What is in a name? This is a question people have been asking for at least four centuries, from William Shakespeare to Arthur Miller. At its core, I suppose the simple answer is ‘identity’. In South Africa, as in other countries, the government is seeking to reshape a national identity through a process of changing geographical names. The official rationale for this process is to “build one nation with a common attachment to one sovereign state and its symbols by transforming the South African heritage landscape”. This idea of building a homogenised nation with a single national heritage that everyone adheres to is an attempt at cultural hegemony and at total odds with the spirit of the constitution, which aims to respect and protect our rich cultural diversity as a key factor in unifying a historically racially divided society.
The rise of decolonialist and fallist ideologies since 2015 has seen a renewed impetus towards name changes as ‘reparation for past injustices’. The prevailing narrative of these divisive ideologies, which stem from a narrow, highly politicised mis-representation of history, demonises the heritage of a minority sector of the South African population by implying that the Dutch- and English-speaking peoples contributed nothing positive to the development of this country. The latest victim of this absurdity is the university town of Grahamstown, now Makhanda, in the Eastern Cape.
In India a similar process is unfolding. Here, a concerted effort is underway to rename sites dating to the Mughal period in an attempt to erase from the public consciousness aspects of Muslim heritage. The act of renaming historic sites sends a clear signal that the Mughals, who shaped more than 300 years of Indian history, were outsiders and should not feature in the story of India’s “one true national heritage”. Such divisive acts are highly politicised ploys that pander to Hindu extremist voters.
Now, the Grahamstown Foundation, a historically liberal cultural organisation and custodian of the 1820 Settlers Monument, is seeking to rename this iconic building. The building itself can by no stretch of the imagination be described as a feat of architectural brilliance. In fact, it is quite ugly. Its iconicness is what it symbolises to the people of South Africa and to posterity.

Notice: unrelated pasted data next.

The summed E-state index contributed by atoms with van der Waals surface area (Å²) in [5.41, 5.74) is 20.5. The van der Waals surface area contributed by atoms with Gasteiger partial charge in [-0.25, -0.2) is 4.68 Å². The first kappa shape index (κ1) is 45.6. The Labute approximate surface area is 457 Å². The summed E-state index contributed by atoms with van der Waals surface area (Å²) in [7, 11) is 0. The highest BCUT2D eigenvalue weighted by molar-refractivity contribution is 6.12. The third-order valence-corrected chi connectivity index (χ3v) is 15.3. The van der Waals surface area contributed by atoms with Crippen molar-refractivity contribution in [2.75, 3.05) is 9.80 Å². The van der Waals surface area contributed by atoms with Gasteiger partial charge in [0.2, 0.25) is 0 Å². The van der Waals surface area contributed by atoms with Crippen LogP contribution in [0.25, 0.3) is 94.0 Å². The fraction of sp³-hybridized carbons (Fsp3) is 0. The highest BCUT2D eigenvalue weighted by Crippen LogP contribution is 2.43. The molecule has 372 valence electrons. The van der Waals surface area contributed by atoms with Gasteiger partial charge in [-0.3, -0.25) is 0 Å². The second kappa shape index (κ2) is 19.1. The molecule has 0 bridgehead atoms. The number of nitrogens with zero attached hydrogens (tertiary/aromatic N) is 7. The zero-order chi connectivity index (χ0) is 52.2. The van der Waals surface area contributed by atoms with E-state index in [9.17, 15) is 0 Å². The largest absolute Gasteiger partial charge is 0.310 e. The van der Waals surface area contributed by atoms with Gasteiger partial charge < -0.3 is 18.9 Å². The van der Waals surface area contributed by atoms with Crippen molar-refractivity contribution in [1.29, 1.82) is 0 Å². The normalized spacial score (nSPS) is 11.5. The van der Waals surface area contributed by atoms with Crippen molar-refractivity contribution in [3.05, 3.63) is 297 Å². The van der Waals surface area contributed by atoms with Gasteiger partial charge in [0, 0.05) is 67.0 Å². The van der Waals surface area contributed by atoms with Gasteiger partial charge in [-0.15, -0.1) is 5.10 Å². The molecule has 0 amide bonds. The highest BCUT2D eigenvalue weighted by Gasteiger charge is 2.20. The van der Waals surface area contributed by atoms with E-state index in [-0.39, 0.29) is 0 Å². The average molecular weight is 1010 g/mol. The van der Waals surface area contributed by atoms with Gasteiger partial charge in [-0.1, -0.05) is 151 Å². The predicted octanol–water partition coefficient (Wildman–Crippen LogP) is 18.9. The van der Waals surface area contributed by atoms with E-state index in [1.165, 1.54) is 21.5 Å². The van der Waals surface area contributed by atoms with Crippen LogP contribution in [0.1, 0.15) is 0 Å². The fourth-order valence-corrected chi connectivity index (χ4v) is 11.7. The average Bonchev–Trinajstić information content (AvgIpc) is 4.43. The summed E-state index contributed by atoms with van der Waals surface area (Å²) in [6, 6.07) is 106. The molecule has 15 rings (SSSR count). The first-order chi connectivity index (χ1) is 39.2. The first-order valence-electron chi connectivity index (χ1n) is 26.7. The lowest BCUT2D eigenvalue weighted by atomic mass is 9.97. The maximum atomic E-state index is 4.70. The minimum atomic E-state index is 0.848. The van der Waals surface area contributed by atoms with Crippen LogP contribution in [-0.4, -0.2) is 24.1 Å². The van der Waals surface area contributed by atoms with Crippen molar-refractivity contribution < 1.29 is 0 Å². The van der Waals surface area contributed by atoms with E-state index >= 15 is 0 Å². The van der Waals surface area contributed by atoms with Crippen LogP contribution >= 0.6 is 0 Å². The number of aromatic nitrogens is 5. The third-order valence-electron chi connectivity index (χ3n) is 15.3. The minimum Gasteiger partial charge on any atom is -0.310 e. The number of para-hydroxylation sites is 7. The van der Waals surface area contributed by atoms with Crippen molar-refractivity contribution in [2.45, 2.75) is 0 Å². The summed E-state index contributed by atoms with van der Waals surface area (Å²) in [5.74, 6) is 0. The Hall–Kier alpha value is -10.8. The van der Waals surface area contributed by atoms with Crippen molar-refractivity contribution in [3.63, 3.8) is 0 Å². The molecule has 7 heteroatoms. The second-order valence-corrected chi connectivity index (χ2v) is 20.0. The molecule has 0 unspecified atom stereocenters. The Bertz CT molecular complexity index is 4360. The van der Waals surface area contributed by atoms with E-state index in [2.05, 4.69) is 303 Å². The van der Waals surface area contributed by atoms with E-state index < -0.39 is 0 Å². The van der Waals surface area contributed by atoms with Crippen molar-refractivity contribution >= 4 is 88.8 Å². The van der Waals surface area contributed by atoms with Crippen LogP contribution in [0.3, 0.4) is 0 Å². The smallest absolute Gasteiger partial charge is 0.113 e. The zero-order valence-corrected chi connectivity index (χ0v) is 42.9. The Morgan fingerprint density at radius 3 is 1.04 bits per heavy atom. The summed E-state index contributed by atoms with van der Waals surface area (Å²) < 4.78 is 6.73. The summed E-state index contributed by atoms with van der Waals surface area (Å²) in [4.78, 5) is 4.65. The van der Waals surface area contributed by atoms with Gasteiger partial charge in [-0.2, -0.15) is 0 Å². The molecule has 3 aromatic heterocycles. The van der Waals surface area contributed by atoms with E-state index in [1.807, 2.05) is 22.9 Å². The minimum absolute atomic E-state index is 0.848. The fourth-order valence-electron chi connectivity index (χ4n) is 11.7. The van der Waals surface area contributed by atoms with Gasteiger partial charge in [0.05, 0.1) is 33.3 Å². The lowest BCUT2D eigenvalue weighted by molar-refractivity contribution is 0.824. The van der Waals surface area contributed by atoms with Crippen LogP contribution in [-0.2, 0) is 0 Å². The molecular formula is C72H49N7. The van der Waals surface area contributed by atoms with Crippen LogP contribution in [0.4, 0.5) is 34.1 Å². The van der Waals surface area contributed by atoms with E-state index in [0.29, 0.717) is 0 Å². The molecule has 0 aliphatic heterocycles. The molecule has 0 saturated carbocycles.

The monument was built as a living memorial to the values embodied by the 1820 British Settlers – a group of 4000 men, women and children, mostly from destitute backgrounds, who were settled on the Cape frontier by the colonial government in an attempt to ease socio-economic pressures in Britain. Values of liberal democracy, freedom of expression, access to quality education that “all might have life and have it more abundantly” are some of the ideals for which these Settlers fought. The monument, built in 1974, was intended to be a home for projects aimed at stimulating debate, encouraging freedom of expression, providing educational opportunities for all, and creating an epicentre to showcase and celebrate South Africa’s diverse cultural heritage. The Grahamstown Foundation (formerly the 1820 Settlers’ Foundation) was established to ensure this mandate was met. To this day the monument hosts the hugely popular National Arts Festival, SciFest and the National Schools Festival, among others.
In his re-dedication of the 1820 Settlers Monument in 1996, President Nelson Mandela wrote: